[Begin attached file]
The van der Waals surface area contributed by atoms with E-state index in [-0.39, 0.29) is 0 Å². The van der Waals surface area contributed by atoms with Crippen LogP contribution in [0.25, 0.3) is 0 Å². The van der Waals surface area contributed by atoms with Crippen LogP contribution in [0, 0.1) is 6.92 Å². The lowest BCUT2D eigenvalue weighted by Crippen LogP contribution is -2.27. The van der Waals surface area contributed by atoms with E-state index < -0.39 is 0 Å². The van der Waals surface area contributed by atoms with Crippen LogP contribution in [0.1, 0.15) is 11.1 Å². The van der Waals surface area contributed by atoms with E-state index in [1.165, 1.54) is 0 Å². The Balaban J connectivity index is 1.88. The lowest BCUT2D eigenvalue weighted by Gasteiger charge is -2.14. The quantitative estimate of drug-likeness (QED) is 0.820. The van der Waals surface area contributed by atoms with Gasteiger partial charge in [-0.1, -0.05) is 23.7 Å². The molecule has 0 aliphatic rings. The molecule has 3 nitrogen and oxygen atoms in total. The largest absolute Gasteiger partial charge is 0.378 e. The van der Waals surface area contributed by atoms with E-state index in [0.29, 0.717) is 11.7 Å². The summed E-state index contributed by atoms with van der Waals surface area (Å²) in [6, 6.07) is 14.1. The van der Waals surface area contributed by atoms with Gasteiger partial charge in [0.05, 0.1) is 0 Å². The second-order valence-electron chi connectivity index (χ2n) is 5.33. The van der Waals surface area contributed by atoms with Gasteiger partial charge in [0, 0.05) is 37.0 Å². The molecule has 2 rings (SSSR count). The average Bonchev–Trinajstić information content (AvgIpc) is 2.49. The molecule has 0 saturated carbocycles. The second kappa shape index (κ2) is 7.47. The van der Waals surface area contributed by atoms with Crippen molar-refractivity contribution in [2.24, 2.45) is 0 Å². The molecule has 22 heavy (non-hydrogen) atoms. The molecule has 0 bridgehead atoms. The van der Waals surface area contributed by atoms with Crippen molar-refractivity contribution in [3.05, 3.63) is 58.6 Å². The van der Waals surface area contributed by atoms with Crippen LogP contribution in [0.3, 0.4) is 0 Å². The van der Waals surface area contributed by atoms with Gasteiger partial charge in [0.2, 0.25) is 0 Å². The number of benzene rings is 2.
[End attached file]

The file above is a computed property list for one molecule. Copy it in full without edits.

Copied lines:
The van der Waals surface area contributed by atoms with E-state index in [-0.39, 0.29) is 0 Å². The van der Waals surface area contributed by atoms with Crippen LogP contribution in [0.25, 0.3) is 0 Å². The van der Waals surface area contributed by atoms with Crippen LogP contribution in [0, 0.1) is 6.92 Å². The lowest BCUT2D eigenvalue weighted by Crippen LogP contribution is -2.27. The van der Waals surface area contributed by atoms with E-state index < -0.39 is 0 Å². The van der Waals surface area contributed by atoms with Crippen LogP contribution in [0.1, 0.15) is 11.1 Å². The van der Waals surface area contributed by atoms with E-state index in [1.165, 1.54) is 0 Å². The Balaban J connectivity index is 1.88. The lowest BCUT2D eigenvalue weighted by Gasteiger charge is -2.14. The quantitative estimate of drug-likeness (QED) is 0.820. The van der Waals surface area contributed by atoms with Gasteiger partial charge in [-0.1, -0.05) is 23.7 Å². The molecule has 0 aliphatic rings. The molecule has 3 nitrogen and oxygen atoms in total. The largest absolute Gasteiger partial charge is 0.378 e. The van der Waals surface area contributed by atoms with E-state index in [0.29, 0.717) is 11.7 Å². The summed E-state index contributed by atoms with van der Waals surface area (Å²) in [6, 6.07) is 14.1. The van der Waals surface area contributed by atoms with Gasteiger partial charge in [0.05, 0.1) is 0 Å². The second-order valence-electron chi connectivity index (χ2n) is 5.33. The van der Waals surface area contributed by atoms with Gasteiger partial charge in [0, 0.05) is 37.0 Å². The molecule has 2 rings (SSSR count). The average Bonchev–Trinajstić information content (AvgIpc) is 2.49. The molecule has 0 saturated carbocycles. The second kappa shape index (κ2) is 7.47. The van der Waals surface area contributed by atoms with Crippen molar-refractivity contribution in [2.24, 2.45) is 0 Å². The molecule has 22 heavy (non-hydrogen) atoms. The molecule has 0 bridgehead atoms. The van der Waals surface area contributed by atoms with Crippen molar-refractivity contribution in [3.05, 3.63) is 58.6 Å². The van der Waals surface area contributed by atoms with Crippen LogP contribution in [0.3, 0.4) is 0 Å². The van der Waals surface area contributed by atoms with Gasteiger partial charge in [0.2, 0.25) is 0 Å². The number of benzene rings is 2.